On hold in court
When there’s a tussle between two top officials in the Law and Justice Ministry, be sure that plans will be shelved. Which is what happened to the scheduled inauguration of the first gram nyayalaya (village court) on Gandhi Jayanti. One of the tusslers wanted Law Minister M. Veerappa Moily to convince any state government to at least start the project. But the other insisted that since the department concerned had failed to meet the deadline, there was no point in making a last-minute attempt. Finally, only a notification was issued and Moily attended the Gandhi Jayanti function — in London, where he had gone on an official trip.
Not missing a tweet
Minister of State for External Affairs Shashi Tharoor will not give up his tweeting, oh no! The enfant terrible’s last tweet that got the twattering classes agog was about Gandhi Jayanti being made a working day. Understandably, this suggestion drew mixed reactions. A senior Congress leader remarked, “Mr Tharoor is fast becoming the Amar Singh of the Congress.” So, is that a good thing or bad?
Security from within
When the Home Ministry decided that two senior Delhi Police officers didn’t need security any longer, Delhi Police thought otherwise. The capital’s police force decided to provide the two officers — Special Commissioner Neeraj Kumar and Joint Commissioner S.N. Srivastava — security from its own resources by including them in the Delhi Police list of protectees. Security for the two officers was withdrawn recently by the ministry after a review, where security for over 100 protectees was scaled down or withdrawn. Now everyone’s happy.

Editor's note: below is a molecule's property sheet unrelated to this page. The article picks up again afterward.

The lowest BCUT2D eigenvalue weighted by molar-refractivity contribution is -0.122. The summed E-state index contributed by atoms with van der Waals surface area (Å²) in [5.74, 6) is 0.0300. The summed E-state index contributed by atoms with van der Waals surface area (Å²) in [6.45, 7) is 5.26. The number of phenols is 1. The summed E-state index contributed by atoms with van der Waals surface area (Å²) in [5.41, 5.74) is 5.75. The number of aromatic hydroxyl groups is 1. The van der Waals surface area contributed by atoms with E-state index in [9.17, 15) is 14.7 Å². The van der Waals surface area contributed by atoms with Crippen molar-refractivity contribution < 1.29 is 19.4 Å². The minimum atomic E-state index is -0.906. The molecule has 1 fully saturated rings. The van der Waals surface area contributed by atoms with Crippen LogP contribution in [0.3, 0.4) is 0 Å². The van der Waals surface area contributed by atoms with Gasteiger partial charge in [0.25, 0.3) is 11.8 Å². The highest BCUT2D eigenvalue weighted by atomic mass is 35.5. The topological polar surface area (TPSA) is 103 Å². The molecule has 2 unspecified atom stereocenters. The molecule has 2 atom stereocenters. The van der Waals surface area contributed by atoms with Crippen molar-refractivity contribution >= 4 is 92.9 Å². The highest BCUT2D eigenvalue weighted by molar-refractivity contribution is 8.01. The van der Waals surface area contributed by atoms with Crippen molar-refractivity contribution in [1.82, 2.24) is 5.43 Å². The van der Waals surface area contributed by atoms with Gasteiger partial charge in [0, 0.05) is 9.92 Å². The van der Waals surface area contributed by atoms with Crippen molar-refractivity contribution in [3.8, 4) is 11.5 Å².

Bahut zor se Marega
The government recently changed the name of the National Rural Employment Guarantee Act (NREGA) to the Mahatma Gandhi National Rural Employment Guarantee Act (MNREGA). While it was easier for people to say NREGA as ‘Narega’, adding Gandhi’s name has made it somewhat tough to pronounce. So, Rural Development Ministry officials came up with a solution. “We will henceforth call it Marega,” said one spark.
A rooted response
A Malayali connection was taken note of at a reception to mark the 77th anniversary of the Indian Air Force hosted by Air Chief Marshal P.V. Naik. A senior officer introduced Australian High Commissioner Peter Varghese to Defence Minister A.K. Antony. Varghese traces his roots to Kerala. As Varghese and Antony exchanged pleasantries, the visibly excited officer told Antony, “Sir, Mr Varghese’s parents were born in Kerala!” Antony had little option after that but to give Varghese a heartfelt smile before moving on.
The force is with him
More on the brave Antony. At a recent military function, the defence minister was virtually ambushed by journalists. They wanted to know whether the Indian Air Force would be allowed to shoot down Naxals in self-defence. Antony had earlier made it clear that he would not take any questions. Realising that the journos were in no mood to give up, Army Chief General Deepak Kapoor came to his rescue. “Don’t worry. The Army is here to rescue you,” he joked. Antony was, reportedly, safe.